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Monitoring of Gaming Machines Welcomed.

28 June 2005

Monitoring of Gaming Machines Welcomed.

The plan to monitor gaming machines electronically in pubs and clubs around New Zealand has gained support from Tangata Whenua, and community and voluntary sector groups - and it should not result in less funding for these organisations.

"Although this represents a cost to the pubs and clubs involved, it is vital to assess the true impact of gambling in New Zealand," says Andrea Goble, General Manager of the Funding Information Service

"Tangata Whenua, and community and voluntary organisations are heavily reliant on money from pub charities and gaming funds. That is a reality of the funding situation in New Zealand - and despite the fact that many in the Sector are responsible for dealing with the social issues caused by problem gambling.

"There needs to be a concerted effort to monitor exactly what impact gambling has on our communities so that the Sector can work to direct services where they are most needed," Ms Goble says.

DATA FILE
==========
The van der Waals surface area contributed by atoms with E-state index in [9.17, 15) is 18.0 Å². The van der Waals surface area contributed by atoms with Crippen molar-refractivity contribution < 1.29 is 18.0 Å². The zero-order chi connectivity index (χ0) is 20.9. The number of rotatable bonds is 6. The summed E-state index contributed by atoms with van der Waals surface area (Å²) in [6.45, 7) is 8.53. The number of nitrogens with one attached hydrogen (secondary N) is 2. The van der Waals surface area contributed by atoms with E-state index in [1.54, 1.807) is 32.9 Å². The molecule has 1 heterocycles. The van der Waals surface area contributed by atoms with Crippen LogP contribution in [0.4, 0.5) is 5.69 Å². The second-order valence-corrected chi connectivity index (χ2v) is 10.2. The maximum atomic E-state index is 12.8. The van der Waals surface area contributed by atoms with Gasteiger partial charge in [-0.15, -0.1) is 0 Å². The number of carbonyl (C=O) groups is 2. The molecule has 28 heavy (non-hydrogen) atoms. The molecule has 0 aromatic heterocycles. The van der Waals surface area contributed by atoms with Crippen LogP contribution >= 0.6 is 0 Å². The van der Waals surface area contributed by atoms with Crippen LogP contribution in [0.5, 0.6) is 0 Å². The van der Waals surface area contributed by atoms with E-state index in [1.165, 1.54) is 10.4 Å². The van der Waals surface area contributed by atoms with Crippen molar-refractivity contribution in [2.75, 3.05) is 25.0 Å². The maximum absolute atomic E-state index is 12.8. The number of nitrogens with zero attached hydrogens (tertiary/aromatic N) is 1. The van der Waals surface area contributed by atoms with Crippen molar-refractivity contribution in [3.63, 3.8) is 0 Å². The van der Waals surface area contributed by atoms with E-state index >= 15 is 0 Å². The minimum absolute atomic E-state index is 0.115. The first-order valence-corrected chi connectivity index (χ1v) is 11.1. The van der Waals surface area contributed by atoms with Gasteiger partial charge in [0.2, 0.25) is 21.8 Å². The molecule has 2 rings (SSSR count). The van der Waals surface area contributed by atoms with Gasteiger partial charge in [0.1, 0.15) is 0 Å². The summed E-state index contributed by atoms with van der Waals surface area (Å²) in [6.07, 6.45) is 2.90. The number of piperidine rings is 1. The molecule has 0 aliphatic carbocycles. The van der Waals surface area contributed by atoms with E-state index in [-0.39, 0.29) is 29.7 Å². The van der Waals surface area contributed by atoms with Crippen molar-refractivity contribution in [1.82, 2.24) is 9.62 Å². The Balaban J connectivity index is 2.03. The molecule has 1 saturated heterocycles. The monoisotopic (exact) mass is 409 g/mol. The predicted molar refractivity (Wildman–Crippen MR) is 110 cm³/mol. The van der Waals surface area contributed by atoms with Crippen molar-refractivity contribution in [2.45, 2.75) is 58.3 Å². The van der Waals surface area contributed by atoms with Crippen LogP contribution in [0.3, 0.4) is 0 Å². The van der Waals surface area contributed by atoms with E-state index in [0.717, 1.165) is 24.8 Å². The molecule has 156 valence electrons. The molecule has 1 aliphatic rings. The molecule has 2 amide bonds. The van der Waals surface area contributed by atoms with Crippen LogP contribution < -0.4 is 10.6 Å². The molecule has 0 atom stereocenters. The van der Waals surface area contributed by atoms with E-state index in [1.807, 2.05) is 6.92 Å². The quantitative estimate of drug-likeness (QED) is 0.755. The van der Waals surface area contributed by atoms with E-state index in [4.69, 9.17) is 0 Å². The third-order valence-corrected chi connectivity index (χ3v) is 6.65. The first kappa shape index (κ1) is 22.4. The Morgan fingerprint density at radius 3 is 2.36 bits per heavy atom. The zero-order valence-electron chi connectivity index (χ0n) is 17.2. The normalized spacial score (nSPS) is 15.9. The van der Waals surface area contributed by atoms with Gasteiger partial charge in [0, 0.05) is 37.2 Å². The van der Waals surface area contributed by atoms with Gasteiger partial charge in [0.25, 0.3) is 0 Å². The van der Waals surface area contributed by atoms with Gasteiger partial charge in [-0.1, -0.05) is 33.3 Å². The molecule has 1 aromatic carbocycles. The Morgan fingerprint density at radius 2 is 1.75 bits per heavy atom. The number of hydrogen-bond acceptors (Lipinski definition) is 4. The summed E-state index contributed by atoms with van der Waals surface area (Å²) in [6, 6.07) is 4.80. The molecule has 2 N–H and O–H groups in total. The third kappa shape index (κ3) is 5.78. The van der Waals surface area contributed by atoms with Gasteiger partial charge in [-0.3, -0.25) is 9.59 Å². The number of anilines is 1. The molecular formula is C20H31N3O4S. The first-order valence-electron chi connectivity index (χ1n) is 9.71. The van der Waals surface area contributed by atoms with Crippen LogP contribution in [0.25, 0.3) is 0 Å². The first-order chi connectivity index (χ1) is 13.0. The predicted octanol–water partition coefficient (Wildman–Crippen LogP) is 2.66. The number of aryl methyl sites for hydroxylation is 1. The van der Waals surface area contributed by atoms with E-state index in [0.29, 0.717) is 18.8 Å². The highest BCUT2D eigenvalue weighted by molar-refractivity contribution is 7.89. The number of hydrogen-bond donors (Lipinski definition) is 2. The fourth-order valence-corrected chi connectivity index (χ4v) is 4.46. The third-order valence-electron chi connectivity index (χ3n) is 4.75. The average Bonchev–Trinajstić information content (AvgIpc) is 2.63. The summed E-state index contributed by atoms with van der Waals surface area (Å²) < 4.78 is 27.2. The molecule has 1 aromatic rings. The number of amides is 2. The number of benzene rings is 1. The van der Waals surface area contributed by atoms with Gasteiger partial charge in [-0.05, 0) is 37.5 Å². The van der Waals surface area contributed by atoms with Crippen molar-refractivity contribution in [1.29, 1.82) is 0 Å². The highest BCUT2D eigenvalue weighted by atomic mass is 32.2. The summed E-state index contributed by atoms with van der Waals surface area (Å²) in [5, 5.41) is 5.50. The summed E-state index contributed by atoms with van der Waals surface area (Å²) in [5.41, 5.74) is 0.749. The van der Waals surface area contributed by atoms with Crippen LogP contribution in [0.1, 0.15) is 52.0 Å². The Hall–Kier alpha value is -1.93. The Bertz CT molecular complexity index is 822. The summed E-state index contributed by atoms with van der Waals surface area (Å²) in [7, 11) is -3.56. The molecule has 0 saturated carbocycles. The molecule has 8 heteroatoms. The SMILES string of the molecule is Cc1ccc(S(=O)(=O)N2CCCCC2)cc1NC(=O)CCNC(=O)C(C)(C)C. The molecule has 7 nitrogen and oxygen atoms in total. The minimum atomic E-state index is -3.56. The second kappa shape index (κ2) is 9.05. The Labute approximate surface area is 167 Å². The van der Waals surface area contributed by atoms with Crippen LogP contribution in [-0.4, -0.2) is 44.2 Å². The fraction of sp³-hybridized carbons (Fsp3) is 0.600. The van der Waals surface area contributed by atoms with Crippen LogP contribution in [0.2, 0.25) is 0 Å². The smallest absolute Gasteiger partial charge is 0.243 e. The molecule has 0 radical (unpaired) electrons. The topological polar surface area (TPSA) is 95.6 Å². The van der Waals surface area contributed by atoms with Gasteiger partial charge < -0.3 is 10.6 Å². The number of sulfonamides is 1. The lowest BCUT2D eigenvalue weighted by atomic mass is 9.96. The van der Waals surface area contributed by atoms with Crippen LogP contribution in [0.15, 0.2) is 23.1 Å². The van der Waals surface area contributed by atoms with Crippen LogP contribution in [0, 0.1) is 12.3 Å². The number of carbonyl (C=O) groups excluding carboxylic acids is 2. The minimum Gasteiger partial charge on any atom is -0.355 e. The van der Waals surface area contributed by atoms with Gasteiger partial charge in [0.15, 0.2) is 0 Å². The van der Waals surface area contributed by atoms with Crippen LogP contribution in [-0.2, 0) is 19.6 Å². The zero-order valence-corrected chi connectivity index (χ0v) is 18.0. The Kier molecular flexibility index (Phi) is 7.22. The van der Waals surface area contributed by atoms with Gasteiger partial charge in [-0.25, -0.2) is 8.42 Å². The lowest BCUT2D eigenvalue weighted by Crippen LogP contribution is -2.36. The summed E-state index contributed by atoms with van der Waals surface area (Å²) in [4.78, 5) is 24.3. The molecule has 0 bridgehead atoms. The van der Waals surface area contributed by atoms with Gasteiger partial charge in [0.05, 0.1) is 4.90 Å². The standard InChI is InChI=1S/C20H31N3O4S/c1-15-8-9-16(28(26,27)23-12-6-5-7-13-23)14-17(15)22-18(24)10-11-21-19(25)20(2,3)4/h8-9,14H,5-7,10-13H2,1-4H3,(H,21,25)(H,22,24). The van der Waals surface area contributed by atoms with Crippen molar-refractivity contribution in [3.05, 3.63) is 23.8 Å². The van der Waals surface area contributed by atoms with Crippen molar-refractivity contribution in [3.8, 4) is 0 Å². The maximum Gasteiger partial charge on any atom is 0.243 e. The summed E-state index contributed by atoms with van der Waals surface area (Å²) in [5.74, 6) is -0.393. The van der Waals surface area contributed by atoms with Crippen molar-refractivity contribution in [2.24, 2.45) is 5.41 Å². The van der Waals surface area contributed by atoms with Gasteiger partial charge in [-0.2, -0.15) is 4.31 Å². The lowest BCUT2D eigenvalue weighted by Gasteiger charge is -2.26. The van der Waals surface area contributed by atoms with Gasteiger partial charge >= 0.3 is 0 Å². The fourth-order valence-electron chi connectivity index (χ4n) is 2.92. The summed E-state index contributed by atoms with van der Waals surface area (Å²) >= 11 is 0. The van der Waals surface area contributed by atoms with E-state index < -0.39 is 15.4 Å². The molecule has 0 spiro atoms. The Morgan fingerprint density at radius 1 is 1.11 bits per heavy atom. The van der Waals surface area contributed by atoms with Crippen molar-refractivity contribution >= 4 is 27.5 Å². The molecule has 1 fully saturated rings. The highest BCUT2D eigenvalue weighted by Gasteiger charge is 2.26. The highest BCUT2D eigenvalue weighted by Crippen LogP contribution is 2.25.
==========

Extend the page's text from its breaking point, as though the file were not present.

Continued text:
"We believe the costs for the monitoring should come out of administration rather than lessen the money that goes to the Sector. This is, afterall, money that comes from the community in the first place."

The monitoring system, put forth by the Department of Internal Affairs, would cost $1.14 per machine for each day it operates.

"That cost is a fraction of the overall profits made by gaming machines each year. If a pub or club is operating a full complement of 18 machines, the total monitoring cost per annum is approximately $7,450," says Ms Goble.

"That is a very small cost for these organisations and would come out of administration funds. It's a worthwhile investment to make," she says.


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